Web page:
Suicide assault team attacks police compound in Afghan east

A Taliban suicide assault team stormed a police station in the eastern Afghan province of Khost today, killing six people, including soldiers, policemen, and a civilian.

A heavily armed four-man Taliban suicide team dressed in Afghan police uniforms entered the traffic police headquarters in the heart of the city of Khost at about 4:30 AM local time. Afghan and US security forces surrounded the building and clashed with the Taliban fighters for 10 hours, according to TOLO News.

Two of the suicide bombers detonated their vests, and two others were shot and killed. Three Afghan policemen, two Afghan soldiers, and a civilian were killed during the fighting. Afghan security forces also disabled a car bomb near the building.

The Taliban claimed credit for the attack in a statement released on the propaganda website, Voice of Jihad. “A group of martyrdom-seeking Mujahideen of the Islamic Emirate attacked the Police Headquarter, a training academy where some 1500 soldiers are being trained and the traffic building,” the Taliban said. The terrorists were “armed with heavy and small machine guns, rockets, and explosives.”

Khost province is a haven for the Haqqani Network, a Taliban subgroup led by Sirajuddin Haqqani and his father, Jalaluddin. The Hezb-i-Islami Gulbuddin, led by Guldbuddin Hekmatyar, also maintains a strong presence in the Sabari district in Khost.

Today’s attack is the latest in the Taliban’s so-called Badar spring offensive. Yesterday, a Taliban suicide bomber killed six people in the cafeteria of a Kabul hospital used by Afghan forces. Other major Taliban attacks this week include an ambush that killed 35 road workers and guards in Paktika; a suicide attack that killed 13 people in Nangarhar; and an IED attack that killed four ISAF troops in the south.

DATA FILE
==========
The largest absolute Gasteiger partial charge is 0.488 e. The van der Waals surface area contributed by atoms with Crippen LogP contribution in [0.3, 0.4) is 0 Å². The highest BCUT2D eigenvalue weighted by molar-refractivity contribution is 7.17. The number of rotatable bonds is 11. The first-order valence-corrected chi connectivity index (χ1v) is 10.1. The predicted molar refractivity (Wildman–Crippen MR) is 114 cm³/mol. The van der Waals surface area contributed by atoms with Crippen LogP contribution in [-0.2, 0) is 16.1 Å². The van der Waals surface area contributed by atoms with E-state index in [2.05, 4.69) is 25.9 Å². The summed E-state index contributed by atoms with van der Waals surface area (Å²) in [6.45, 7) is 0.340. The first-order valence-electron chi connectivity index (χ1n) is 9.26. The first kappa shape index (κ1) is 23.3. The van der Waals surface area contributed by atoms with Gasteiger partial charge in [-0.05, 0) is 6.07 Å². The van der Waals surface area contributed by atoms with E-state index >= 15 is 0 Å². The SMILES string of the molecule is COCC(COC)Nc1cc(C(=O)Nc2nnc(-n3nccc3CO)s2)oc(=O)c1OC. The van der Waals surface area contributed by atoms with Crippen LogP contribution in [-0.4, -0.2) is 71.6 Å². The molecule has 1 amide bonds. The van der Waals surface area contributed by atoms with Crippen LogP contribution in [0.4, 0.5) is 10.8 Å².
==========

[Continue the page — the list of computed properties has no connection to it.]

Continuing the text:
Background on the Taliban’s spring offensive

The Taliban are seeking to roll back Afghan and Coalition gains made in the southern provinces of Helmand and Kandahar over the past year, as well as to reinforce the perception that Taliban forces can strike in all areas of Afghanistan. The Taliban are also trying to break the will of the Afghan security forces as well as intimidate local Afghans.

In their announcement of the Badar offensive, the Taliban said the primary targets would be “foreign invading forces, members of their spy networks and (other) spies, high-ranking officials of the Kabul Puppet Administration, both military and civilian, members of the cabinet, members of the parliament, Heads of foreign and local companies working for the enemy and contractors.” The Afghan High Peace Council was also singled out.

The Taliban said Badar would focus on “military centers, places of gatherings, airbases, ammunition and logistical military convoys of the foreign invaders in all parts of the country.” Their tactics would include “group and martyrdom seeking attacks,” or suicide attacks and assaults; “group offensives,” or massed assaults; “city attacks,” ambushes, and IED attacks.

The Taliban also said that “strict attention must be paid to the protection and safety of civilians during the spring operations by working out a meticulous military plan.”